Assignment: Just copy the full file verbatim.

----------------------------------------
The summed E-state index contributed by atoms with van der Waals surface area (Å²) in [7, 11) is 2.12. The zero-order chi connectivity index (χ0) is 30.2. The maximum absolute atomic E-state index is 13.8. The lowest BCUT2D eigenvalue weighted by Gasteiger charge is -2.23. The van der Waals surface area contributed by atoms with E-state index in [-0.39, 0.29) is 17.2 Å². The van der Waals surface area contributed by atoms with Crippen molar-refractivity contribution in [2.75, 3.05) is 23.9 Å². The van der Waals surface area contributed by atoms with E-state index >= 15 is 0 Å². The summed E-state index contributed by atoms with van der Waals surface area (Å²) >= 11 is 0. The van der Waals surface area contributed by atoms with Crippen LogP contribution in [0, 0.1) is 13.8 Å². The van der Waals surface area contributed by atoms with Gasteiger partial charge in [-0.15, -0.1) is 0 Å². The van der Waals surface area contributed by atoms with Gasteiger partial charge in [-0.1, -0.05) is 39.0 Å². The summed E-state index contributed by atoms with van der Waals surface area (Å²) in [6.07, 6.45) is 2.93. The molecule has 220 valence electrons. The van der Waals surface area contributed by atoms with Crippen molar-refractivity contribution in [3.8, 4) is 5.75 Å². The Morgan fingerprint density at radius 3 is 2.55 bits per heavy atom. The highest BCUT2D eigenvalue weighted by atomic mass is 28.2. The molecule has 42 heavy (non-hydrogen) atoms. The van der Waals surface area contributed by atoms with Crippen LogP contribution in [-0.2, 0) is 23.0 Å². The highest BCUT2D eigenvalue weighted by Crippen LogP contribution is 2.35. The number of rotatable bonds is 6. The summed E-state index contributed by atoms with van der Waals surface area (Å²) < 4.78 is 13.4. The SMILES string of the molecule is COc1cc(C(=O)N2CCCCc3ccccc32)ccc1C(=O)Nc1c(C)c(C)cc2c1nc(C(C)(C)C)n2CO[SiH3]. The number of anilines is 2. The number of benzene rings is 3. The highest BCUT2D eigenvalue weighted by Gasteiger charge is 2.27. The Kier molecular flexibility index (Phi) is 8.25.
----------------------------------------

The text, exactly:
The summed E-state index contributed by atoms with van der Waals surface area (Å²) in [7, 11) is 2.12. The zero-order chi connectivity index (χ0) is 30.2. The maximum absolute atomic E-state index is 13.8. The lowest BCUT2D eigenvalue weighted by Gasteiger charge is -2.23. The van der Waals surface area contributed by atoms with E-state index in [-0.39, 0.29) is 17.2 Å². The van der Waals surface area contributed by atoms with Crippen molar-refractivity contribution in [2.75, 3.05) is 23.9 Å². The van der Waals surface area contributed by atoms with E-state index >= 15 is 0 Å². The summed E-state index contributed by atoms with van der Waals surface area (Å²) >= 11 is 0. The van der Waals surface area contributed by atoms with Crippen LogP contribution in [0, 0.1) is 13.8 Å². The van der Waals surface area contributed by atoms with Gasteiger partial charge in [-0.15, -0.1) is 0 Å². The van der Waals surface area contributed by atoms with Gasteiger partial charge in [-0.1, -0.05) is 39.0 Å². The summed E-state index contributed by atoms with van der Waals surface area (Å²) in [6.07, 6.45) is 2.93. The molecule has 220 valence electrons. The van der Waals surface area contributed by atoms with Crippen molar-refractivity contribution in [3.8, 4) is 5.75 Å². The Morgan fingerprint density at radius 3 is 2.55 bits per heavy atom. The highest BCUT2D eigenvalue weighted by atomic mass is 28.2. The molecule has 42 heavy (non-hydrogen) atoms. The van der Waals surface area contributed by atoms with Crippen LogP contribution in [-0.2, 0) is 23.0 Å². The highest BCUT2D eigenvalue weighted by Crippen LogP contribution is 2.35. The number of rotatable bonds is 6. The summed E-state index contributed by atoms with van der Waals surface area (Å²) < 4.78 is 13.4. The SMILES string of the molecule is COc1cc(C(=O)N2CCCCc3ccccc32)ccc1C(=O)Nc1c(C)c(C)cc2c1nc(C(C)(C)C)n2CO[SiH3]. The number of anilines is 2. The number of benzene rings is 3. The highest BCUT2D eigenvalue weighted by Gasteiger charge is 2.27. The Kier molecular flexibility index (Phi) is 8.25.